January 24, 2003

Climate change erodes Inuit knowledge, researches say

Change in weather, change in health

ODILE NELSON

Climate change is eroding the role Inuit elders play in their communities because it makes their traditional knowledge unreliable, elders told researchers at a workshop on global warming last week in Kangiqsujuaq.

The Jan. 15 and 16 workshop was the last in a series of community meetings on climate change that Laval University researchers have conducted across Canada’s Arctic since the start of 2002.

The meetings were funded under Environment Canada’s Northern Ecosystem Initiative and organized in partnership with Inuit Tapiriit Kanatami and regional Inuit organizations.

Their aim was to gather Inuit observations of both climate change in the Arctic and the impact of these changes on public health in Northern communities.

The overall message from Kangiqsujuaq, said Chris Furgal, the senior public health researcher at Laval University who headed the project, was the same in Puvirnituq and Ivujivik as it was in Nain, Labrador and Tuktoyaktuk, NWT: the Arctic climate is changing and many unforeseen aspects of Inuit life are changing with it.

"Environmental change is changing the level of tradition in communities," Furgal said in an interview this week. "In Nunavik, as in other regions, elders have expressed concern. They said, ‘Part of my role in the community is no longer important....’ They can no longer provide the information about whether or not it’s a good day or bad day for hunting, or provide weather forecasting and also passing the information on about how to survive on the land."

Naalak Nappalak, an elder from Kangiqsujuaq who participated in the workshop, confirms climate change has affected his role as village counselor.

There have always been fluctuations in the weather and temperature, he said, but today’s changes are without precedent.

Nappalak said he is less comfortable making weather forecasts when the environment is so unpredictable.

"Before we knew by looking at the sky whether there would be storms or if it would be calm," Nappalak said. "Nowadays just when you think you know how the weather will be, they can change in an instant. It’s this inconsistency that is most noticeable."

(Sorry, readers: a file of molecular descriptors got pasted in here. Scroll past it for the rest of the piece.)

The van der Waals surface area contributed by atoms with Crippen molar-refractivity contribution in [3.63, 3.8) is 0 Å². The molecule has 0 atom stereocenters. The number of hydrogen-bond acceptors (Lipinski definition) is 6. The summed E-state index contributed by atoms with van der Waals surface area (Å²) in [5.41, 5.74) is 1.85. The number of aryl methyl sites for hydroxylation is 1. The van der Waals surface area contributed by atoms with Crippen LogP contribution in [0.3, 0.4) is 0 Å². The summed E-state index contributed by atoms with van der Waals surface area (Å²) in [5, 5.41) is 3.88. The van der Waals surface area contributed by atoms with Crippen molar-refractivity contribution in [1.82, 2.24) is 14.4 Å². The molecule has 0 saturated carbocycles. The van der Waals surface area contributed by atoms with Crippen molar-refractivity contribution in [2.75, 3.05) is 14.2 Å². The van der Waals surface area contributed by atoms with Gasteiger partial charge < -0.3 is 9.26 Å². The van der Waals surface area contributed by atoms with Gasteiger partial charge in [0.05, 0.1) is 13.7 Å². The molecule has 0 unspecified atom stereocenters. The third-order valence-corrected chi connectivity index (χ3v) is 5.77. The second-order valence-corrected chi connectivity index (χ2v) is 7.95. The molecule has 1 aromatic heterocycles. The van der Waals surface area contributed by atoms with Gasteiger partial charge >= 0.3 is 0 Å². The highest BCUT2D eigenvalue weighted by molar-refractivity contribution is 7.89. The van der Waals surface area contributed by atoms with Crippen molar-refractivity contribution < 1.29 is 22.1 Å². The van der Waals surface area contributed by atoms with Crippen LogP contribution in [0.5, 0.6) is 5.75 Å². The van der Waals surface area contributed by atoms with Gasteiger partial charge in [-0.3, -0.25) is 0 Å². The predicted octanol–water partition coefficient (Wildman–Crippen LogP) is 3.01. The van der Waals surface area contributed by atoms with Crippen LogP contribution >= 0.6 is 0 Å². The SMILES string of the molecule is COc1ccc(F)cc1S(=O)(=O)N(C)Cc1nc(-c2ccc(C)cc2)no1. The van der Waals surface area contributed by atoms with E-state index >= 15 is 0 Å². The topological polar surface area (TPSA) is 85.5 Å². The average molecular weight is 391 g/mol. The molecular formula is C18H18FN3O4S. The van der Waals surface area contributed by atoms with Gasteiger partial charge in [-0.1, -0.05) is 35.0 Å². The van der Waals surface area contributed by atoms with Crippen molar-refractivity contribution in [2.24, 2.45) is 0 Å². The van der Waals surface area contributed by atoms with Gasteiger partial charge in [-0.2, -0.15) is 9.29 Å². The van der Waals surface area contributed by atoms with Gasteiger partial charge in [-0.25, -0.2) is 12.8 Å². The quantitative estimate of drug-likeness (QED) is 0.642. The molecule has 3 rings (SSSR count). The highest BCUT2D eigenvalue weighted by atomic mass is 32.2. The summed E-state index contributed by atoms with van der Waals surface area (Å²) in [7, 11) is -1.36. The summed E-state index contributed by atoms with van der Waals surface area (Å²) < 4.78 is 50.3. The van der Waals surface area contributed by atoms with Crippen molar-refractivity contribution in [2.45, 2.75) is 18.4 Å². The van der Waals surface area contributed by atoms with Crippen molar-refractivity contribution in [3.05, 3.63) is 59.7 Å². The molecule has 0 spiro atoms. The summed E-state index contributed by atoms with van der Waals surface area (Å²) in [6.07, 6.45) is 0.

The weather is only the tip of the melting iceberg.

Napaluuk and Inuit elders across the country reported many other environmental changes at the ITK workshops.

Biting flies and robins have migrated North and are now regularly seen in Kuujjuaq. Geese once flew close enough to Ivujivik for hunters to catch but now the birds’ fall migration is too far east to hunt.

Nappalak himself has noticed the land that was damp when he was younger is now dry. The sun is stronger and there are heat waves, he said. The water around his community, once clear and good to drink, has become muddy and undrinkable.

Then there is the ice — the gateway to seal hunting. Every year, he said, it seems to form later in the winter and break earlier in the spring.

"In my community right now, the sea should have been frozen by now, but we still have some open water — that’s late," he said. "It can be dangerous for hunters because if you’re not careful you are in danger."

Furgal is working with the elders to connect the physical phenomena of climate change with its health and societal impacts.

Some connections are direct and visible. Furgal and elders can clearly see the link between unpredictable storms and an increase in accidents and deaths. Changes in ice distribution and stability have lead to more hunting accidents on poor ice.

But others, like the impact climate change has had on the traditional role of elders, are surprising. Some may not even be happening yet.

For example, Furgal said, the appearance of new species in the region could lead to new animal-borne diseases in the area.

"One of the concerns from the Nunavik side is in hares. There have been a couple incidences of a deadly disease known as tularemia. Now the range of those hares is very much controlled by environmental conditions," Furgal said. "There’s a possibility of those hares travelling farther north as the climate warms and the disease could spread to an Arctic hare population. And for tularemia we know there’s been a couple of [human] deaths along the north shore of Quebec in the past 10 years."

Other indirect links include a potential increase in the rate of botulism as the weather warms and a decrease in the consumption of country foods as caribou and geese migration patterns change, Furgal said.

The next step of the workshops, he said, is for governmental agencies to look at the Inuit observations and develop ways to adapt to the potential repercussions.

Furgal and his team of researchers will soon produce a draft summary of the workshops, which they will present to all participants. After it is approved, it will be delivered to such organizations as Environment Canada.